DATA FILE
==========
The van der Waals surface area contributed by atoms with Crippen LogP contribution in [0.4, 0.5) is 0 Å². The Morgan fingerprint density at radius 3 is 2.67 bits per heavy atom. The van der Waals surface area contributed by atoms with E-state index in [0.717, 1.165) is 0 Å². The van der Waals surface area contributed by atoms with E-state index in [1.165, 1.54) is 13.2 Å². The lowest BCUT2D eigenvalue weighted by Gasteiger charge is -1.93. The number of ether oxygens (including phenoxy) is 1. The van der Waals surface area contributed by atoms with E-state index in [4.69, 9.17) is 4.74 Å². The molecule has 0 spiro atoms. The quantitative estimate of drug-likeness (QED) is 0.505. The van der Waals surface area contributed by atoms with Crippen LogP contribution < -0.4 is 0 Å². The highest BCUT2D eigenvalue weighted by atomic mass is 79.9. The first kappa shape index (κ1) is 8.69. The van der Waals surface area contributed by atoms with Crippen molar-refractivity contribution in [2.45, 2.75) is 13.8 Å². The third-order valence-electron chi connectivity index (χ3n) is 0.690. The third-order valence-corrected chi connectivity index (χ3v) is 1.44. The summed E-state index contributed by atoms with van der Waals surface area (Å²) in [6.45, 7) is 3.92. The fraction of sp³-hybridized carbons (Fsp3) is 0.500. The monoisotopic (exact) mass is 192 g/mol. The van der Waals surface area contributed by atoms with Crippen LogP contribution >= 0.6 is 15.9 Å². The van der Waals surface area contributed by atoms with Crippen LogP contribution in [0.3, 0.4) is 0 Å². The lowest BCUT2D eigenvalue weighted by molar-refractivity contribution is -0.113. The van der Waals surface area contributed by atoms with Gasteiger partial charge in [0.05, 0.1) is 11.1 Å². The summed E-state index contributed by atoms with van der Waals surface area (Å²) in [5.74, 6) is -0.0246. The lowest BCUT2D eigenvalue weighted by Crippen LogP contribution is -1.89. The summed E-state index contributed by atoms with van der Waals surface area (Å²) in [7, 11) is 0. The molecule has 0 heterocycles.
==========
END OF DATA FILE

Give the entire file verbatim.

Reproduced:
The van der Waals surface area contributed by atoms with Crippen LogP contribution in [0.4, 0.5) is 0 Å². The Morgan fingerprint density at radius 3 is 2.67 bits per heavy atom. The van der Waals surface area contributed by atoms with E-state index in [0.717, 1.165) is 0 Å². The van der Waals surface area contributed by atoms with E-state index in [1.165, 1.54) is 13.2 Å². The lowest BCUT2D eigenvalue weighted by Gasteiger charge is -1.93. The number of ether oxygens (including phenoxy) is 1. The van der Waals surface area contributed by atoms with E-state index in [4.69, 9.17) is 4.74 Å². The molecule has 0 spiro atoms. The quantitative estimate of drug-likeness (QED) is 0.505. The van der Waals surface area contributed by atoms with Crippen LogP contribution < -0.4 is 0 Å². The highest BCUT2D eigenvalue weighted by atomic mass is 79.9. The first kappa shape index (κ1) is 8.69. The van der Waals surface area contributed by atoms with Crippen molar-refractivity contribution in [2.45, 2.75) is 13.8 Å². The third-order valence-electron chi connectivity index (χ3n) is 0.690. The third-order valence-corrected chi connectivity index (χ3v) is 1.44. The summed E-state index contributed by atoms with van der Waals surface area (Å²) in [6.45, 7) is 3.92. The fraction of sp³-hybridized carbons (Fsp3) is 0.500. The monoisotopic (exact) mass is 192 g/mol. The van der Waals surface area contributed by atoms with Crippen LogP contribution >= 0.6 is 15.9 Å². The van der Waals surface area contributed by atoms with Crippen LogP contribution in [0.3, 0.4) is 0 Å². The lowest BCUT2D eigenvalue weighted by molar-refractivity contribution is -0.113. The van der Waals surface area contributed by atoms with Gasteiger partial charge in [0.05, 0.1) is 11.1 Å². The summed E-state index contributed by atoms with van der Waals surface area (Å²) in [5.74, 6) is -0.0246. The lowest BCUT2D eigenvalue weighted by Crippen LogP contribution is -1.89. The summed E-state index contributed by atoms with van der Waals surface area (Å²) in [7, 11) is 0. The molecule has 0 heterocycles.